Long before PTAB review—in fact, ever since Congress adopted inter partes reexamination—defendants have asked themselves to what extent they would be estopped by an adverse ruling at the USPTO. That is, if the USPTO finds the patent valid, can a defendant raise different anticipation or obviousness arguments at the trial court that were eligible for, but not part of, the reexamination? Defendants are still asking themselves that question, because the Federal Circuit has never addressed the scope of estoppel after an inter partes reexamination has concluded. And the same question applies to PTAB reviews, which contain similar estoppel provisions to those in inter partes reexamination. This question may never be answered for inter partes reexamination, which is being phased out. On the other hand, the expedited review schedule for the new PTAB proceedings, and the fact that petitioner estoppel attaches immediately after a PTAB decision, means that the Federal Circuit will soon face this question. Although the definitive answer to the scope of estoppel question remains open, there are several recent signposts that provide guidance.
The first signpost is Belkin v. Kappos, a case regarding inter partes reexamination procedures. There, the USPTO barred a third-party requestor from using prior art that was not part of the “substantial new question of patentability” raised in the request and accepted by the USPTO at the outset, despite longstanding USPTO guidance to the contrary.2 On appeal, the requestor argued that the USPTO’s new art-limiting procedures were improper, because estoppel attached to any argument that the requestor “raised or could have raised” during the reexamination, thus requiring the requestor to put forward all eligible prior art or face estoppel.3 The Federal Circuit disagreed with this broad view of estoppel, however, stating that “the courts have the final say on unpatentability of claims, not the PTO.”4 The Federal Circuit went on to say that the PTAB’s decision as to which references to include in an inter partes reexamination was “not a final determination of validity or patentability” that would give rise to a statutory estoppel.5 These statements, though dicta, suggest that in the reexamination context, the scope of estoppel will be fairly narrow.
This Belkin narrow estoppel analysis seems to carry over to the PTAB review context. First, the PTAB has strict page limits that prevent a party from submitting too much art as a practical matter.6 Another signpost is that, in its decisions commencing review, the PTAB tends to limit the amount of prior art references that become part of the review by eliminating redundant invalidity theories before the “trial” phase commences. As in inter partes reexamination, PTAB review includes substantial restrictions on the amount of prior art that the PTAB considers. Notably, estoppel attaches only to a “ground” that a petitioner “raised or reasonably could have raised during [the] review.”7 According to PTAB regulations, the review does not start until after the PTAB’s decision to institute the review.8 PTAB regulations also state that the “grounds” of the trial are set by the notice of institution. This also suggests that a fairly narrow estoppel will apply to PTAB review. Still, PTAB regulations also permit the petitioner to submit supplemental information (with the PTAB’s consent), which could conceivably include new “grounds.”9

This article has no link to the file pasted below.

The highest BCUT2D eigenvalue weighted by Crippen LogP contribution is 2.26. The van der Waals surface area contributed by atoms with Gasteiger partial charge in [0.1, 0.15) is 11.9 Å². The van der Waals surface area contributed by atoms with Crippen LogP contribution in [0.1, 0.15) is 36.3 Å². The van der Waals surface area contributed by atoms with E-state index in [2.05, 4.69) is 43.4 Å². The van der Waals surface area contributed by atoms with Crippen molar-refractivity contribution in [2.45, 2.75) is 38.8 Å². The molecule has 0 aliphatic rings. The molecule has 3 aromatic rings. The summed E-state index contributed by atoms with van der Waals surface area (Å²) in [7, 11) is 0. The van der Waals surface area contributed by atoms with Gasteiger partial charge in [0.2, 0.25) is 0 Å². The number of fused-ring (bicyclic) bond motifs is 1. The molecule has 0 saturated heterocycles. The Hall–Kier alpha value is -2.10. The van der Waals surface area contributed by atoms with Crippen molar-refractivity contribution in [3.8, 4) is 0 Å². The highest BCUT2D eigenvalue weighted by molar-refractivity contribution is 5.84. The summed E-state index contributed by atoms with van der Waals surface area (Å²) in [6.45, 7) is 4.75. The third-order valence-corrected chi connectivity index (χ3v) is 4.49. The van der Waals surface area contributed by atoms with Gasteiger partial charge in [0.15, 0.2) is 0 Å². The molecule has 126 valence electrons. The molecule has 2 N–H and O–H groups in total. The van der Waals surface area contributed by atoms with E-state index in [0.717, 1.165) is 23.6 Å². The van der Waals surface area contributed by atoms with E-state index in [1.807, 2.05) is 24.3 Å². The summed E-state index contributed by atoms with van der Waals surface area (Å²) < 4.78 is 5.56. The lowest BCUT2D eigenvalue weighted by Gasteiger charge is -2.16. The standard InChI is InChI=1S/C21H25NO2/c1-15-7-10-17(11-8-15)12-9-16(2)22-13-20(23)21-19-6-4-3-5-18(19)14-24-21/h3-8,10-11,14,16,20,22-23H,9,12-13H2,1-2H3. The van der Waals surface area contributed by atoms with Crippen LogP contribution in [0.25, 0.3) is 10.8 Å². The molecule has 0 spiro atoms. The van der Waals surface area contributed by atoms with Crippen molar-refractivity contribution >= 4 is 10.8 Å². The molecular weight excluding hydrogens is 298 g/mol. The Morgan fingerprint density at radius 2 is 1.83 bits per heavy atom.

So the issues that the Federal Circuit will inevitably face in determining the scope of estoppel are: (1) whether prior art that was not part of the PTAB review “reasonably could have been raised” during the review notwithstanding PTAB regulations barring consideration of that prior art, and (2) whether the “supplemental information” provisions of PTAB regulations reasonably permit a petitioner to raise a new “ground” during the review. In the absence of guidance from the Federal Circuit, most observers expect the district courts to apply estoppel fairly broadly, to avoid perceived gamesmanship or unfairness to the patent owner. Still, the language of the statute and the PTAB rules and practices may force a far narrower type of estoppel than most observers anticipate.
One of the main policy factors driving the adoption of PTAB review was the possibility of streamlined dispute resolution including deferred or avoided attorney’s fees. On average, PTAB review is expected to cost each side an additional 10 to 15 percent of the cost of a district court action. If the district court stays its case pending PTAB review, then the parties will realize significant cost savings on their attorney’s fees. Early reports suggested that courts were staying cases about 50 to 60 percent of the time. More recently, however, most courts are declining to stay cases before the first PTAB decision initiating the review. In any event, it is expected that most courts will stay litigation if the PTAB initiates review on all claims, and will allow the litigation to go forward if it does not. Nevertheless, parties who wait until the last day of the 12-month IPR period can expect to have their stay request denied where the litigation is already well underway.
Last year, how the PTAB would address claim construction was another significant open issue. We now have some answers. One of the surprising features of PTAB review is that de facto claim construction orders are issued as the review is initiated. These orders are surprising because: (1) they are not addressed by PTAB regulations, and (2) the timing of the orders requires the petitioner to anticipate the claim construction issues that the patent owner will raise in its preliminary response. The PTAB’s use of its initial decision to determine claim construction thus raises some important questions, including whether those constructions will control the entire proceeding and what the PTAB’s approach to claim construction is generally.
The PTAB’s first issued final decision, SAP v. Versata, provides partial answers to these questions by devoting a large portion of its opinion to explaining how and why it uses the “broadest reasonable interpretation” (BRI) construction standard for claim interpretation. According to the PTAB, “[t]here are . . . two claim construction standards: the Office’s BRI construction and the district court standard set forth in Phillips v. AWH.”10 The Versata opinion goes on to assert the PTAB’s adoption of the BRI standard as an exercise of the USPTO’s substantive rulemaking authority.